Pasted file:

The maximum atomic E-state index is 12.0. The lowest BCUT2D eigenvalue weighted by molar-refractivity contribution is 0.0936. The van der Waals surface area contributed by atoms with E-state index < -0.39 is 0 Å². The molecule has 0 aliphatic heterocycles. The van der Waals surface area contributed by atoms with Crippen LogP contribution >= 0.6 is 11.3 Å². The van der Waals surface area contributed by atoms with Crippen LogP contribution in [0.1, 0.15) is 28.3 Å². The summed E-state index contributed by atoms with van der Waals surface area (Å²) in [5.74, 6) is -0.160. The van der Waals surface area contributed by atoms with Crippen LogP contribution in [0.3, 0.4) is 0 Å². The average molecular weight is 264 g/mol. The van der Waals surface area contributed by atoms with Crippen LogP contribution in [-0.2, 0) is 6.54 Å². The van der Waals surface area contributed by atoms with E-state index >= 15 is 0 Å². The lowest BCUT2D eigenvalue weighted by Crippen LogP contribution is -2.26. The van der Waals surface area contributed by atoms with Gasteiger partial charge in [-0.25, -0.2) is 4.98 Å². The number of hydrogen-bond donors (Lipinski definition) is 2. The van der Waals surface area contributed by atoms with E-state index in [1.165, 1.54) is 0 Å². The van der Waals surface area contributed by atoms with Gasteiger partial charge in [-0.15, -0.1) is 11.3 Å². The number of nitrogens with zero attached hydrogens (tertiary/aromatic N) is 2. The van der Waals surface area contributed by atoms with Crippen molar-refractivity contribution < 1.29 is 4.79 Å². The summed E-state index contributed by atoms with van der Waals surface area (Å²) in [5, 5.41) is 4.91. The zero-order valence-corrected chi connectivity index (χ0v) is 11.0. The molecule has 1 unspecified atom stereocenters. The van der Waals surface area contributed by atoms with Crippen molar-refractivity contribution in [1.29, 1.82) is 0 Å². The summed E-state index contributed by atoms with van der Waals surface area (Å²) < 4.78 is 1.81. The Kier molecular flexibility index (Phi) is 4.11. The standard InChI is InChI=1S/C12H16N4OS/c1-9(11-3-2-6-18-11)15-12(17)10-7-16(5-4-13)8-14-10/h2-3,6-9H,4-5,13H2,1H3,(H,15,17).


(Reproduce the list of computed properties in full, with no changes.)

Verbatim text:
The maximum atomic E-state index is 12.0. The lowest BCUT2D eigenvalue weighted by molar-refractivity contribution is 0.0936. The van der Waals surface area contributed by atoms with E-state index < -0.39 is 0 Å². The molecule has 0 aliphatic heterocycles. The van der Waals surface area contributed by atoms with Crippen LogP contribution >= 0.6 is 11.3 Å². The van der Waals surface area contributed by atoms with Crippen LogP contribution in [0.1, 0.15) is 28.3 Å². The summed E-state index contributed by atoms with van der Waals surface area (Å²) in [5.74, 6) is -0.160. The van der Waals surface area contributed by atoms with Crippen LogP contribution in [0.3, 0.4) is 0 Å². The average molecular weight is 264 g/mol. The van der Waals surface area contributed by atoms with Crippen LogP contribution in [-0.2, 0) is 6.54 Å². The van der Waals surface area contributed by atoms with E-state index >= 15 is 0 Å². The lowest BCUT2D eigenvalue weighted by Crippen LogP contribution is -2.26. The van der Waals surface area contributed by atoms with Gasteiger partial charge in [-0.25, -0.2) is 4.98 Å². The number of hydrogen-bond donors (Lipinski definition) is 2. The van der Waals surface area contributed by atoms with E-state index in [1.165, 1.54) is 0 Å². The van der Waals surface area contributed by atoms with Gasteiger partial charge in [-0.15, -0.1) is 11.3 Å². The number of nitrogens with zero attached hydrogens (tertiary/aromatic N) is 2. The van der Waals surface area contributed by atoms with Crippen molar-refractivity contribution < 1.29 is 4.79 Å². The summed E-state index contributed by atoms with van der Waals surface area (Å²) in [5, 5.41) is 4.91. The zero-order valence-corrected chi connectivity index (χ0v) is 11.0. The molecule has 1 unspecified atom stereocenters. The van der Waals surface area contributed by atoms with Crippen molar-refractivity contribution in [1.29, 1.82) is 0 Å². The summed E-state index contributed by atoms with van der Waals surface area (Å²) < 4.78 is 1.81. The Kier molecular flexibility index (Phi) is 4.11. The standard InChI is InChI=1S/C12H16N4OS/c1-9(11-3-2-6-18-11)15-12(17)10-7-16(5-4-13)8-14-10/h2-3,6-9H,4-5,13H2,1H3,(H,15,17).